Come dinner time and I found myself heading out with Steve and Elaine Stiles, Gordon Eklund, Linda Deneroff, and Elinor Busby, pretty much an ideal number. Gathering larger groups of fans together for a meal makes herding cats look easy and can be both frustrating and very time consuming. Far better to my mind to latch onto a smaller group and take off quickly, which is what I did here. They were going for Japanese and, after being reassured this didn't just mean sushi, I happily tagged along. I began to have second thoughts about my decision twenty minutes or so into our long trek to the restaurant.
Our journey was an extraordinary one. With Linda on point, we first rode the tram a couple of stops north, traversed a park where groups of furtive youths were (I later learned) dealing drugs, marched through Macy's, took the escalator up to the top deck of a multi-level parking garage, entered a mall, crossed a bridge over an ice rink where adorable little girls who were not much more than toddlers were being taught to skate, descended to ground level again and onto streets where the sun beat down on us mercilessly. By this point my right foot had started to throb and I was limping, said foot having been left with neuropathic damage following the bout of shingles I suffered in 2011. Though this isn't much of an impediment most of the time there are now limits on my mobility that weren't there before. Fortunately, there were only a couple more blocks to go before our magical mystery tour finally ended and I was able to gratefully collapse into a chair, split-infinitives be damned.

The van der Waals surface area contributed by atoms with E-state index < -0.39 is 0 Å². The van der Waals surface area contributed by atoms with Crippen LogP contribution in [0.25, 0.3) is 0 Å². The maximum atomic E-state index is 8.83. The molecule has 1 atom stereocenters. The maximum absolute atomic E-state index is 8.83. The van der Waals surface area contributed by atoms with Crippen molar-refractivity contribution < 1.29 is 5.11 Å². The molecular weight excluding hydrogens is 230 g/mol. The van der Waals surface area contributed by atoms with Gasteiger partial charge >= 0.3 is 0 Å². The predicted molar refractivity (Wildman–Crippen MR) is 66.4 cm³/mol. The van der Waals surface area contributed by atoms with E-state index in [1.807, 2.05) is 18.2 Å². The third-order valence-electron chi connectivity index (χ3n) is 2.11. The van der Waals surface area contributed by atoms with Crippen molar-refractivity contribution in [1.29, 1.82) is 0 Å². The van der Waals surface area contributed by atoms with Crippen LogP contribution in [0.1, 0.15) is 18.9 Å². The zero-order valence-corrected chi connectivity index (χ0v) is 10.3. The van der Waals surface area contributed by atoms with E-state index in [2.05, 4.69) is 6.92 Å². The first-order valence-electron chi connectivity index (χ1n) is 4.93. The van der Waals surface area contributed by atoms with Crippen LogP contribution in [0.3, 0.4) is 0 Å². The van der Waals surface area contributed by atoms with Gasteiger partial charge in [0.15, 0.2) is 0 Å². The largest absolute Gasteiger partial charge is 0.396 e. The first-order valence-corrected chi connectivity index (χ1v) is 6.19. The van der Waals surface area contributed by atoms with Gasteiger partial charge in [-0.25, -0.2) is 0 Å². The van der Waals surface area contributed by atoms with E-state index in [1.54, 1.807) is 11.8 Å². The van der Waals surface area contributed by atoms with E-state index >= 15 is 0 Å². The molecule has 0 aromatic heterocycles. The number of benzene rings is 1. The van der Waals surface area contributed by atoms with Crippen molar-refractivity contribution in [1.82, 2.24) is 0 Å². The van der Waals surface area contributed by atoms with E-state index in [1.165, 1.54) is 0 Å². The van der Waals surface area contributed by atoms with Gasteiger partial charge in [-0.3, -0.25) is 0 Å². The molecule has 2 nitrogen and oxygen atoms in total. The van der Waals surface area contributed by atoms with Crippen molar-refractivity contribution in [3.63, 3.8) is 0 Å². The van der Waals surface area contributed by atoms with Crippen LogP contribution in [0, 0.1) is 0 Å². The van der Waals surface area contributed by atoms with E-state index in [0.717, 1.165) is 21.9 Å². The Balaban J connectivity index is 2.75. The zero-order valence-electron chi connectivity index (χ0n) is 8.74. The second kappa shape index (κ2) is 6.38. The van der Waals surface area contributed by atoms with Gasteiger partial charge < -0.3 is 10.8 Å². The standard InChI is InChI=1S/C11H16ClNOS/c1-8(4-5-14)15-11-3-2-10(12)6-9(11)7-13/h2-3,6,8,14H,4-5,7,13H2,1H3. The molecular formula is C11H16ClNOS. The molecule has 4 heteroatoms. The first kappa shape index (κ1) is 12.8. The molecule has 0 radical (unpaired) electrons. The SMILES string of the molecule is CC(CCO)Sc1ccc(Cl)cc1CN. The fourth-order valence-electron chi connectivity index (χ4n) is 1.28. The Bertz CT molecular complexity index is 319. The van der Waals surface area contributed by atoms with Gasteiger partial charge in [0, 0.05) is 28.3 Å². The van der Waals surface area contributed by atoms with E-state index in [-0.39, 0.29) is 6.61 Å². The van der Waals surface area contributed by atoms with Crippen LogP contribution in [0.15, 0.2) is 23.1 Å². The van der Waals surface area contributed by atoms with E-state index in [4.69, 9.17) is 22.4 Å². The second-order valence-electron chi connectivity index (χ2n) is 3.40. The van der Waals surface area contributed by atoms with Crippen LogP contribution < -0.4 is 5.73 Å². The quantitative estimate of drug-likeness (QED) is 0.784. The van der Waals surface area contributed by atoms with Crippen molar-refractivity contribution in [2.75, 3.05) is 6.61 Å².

With the exception of Steve we all had the chicken teryaki and it was delicious, as almost every meal I had in Portland was. Only Elinor did not enjoy her teryaki. Elinor was part of an earlier, legendary generation of Seattle fans from half a century ago and While we ate I quizzed her about the Seattle Worldcon of 1961 that she had been involved with running, and Steve chimed in with amusing anecdotes of his own about the con, none of which I can now recall, alas. I don't know if modern Seattle fans have ever sat down with Elinor and interviewed her about those days, but if not they should do so. It's all too easy for that history to slip through our fingers and be lost.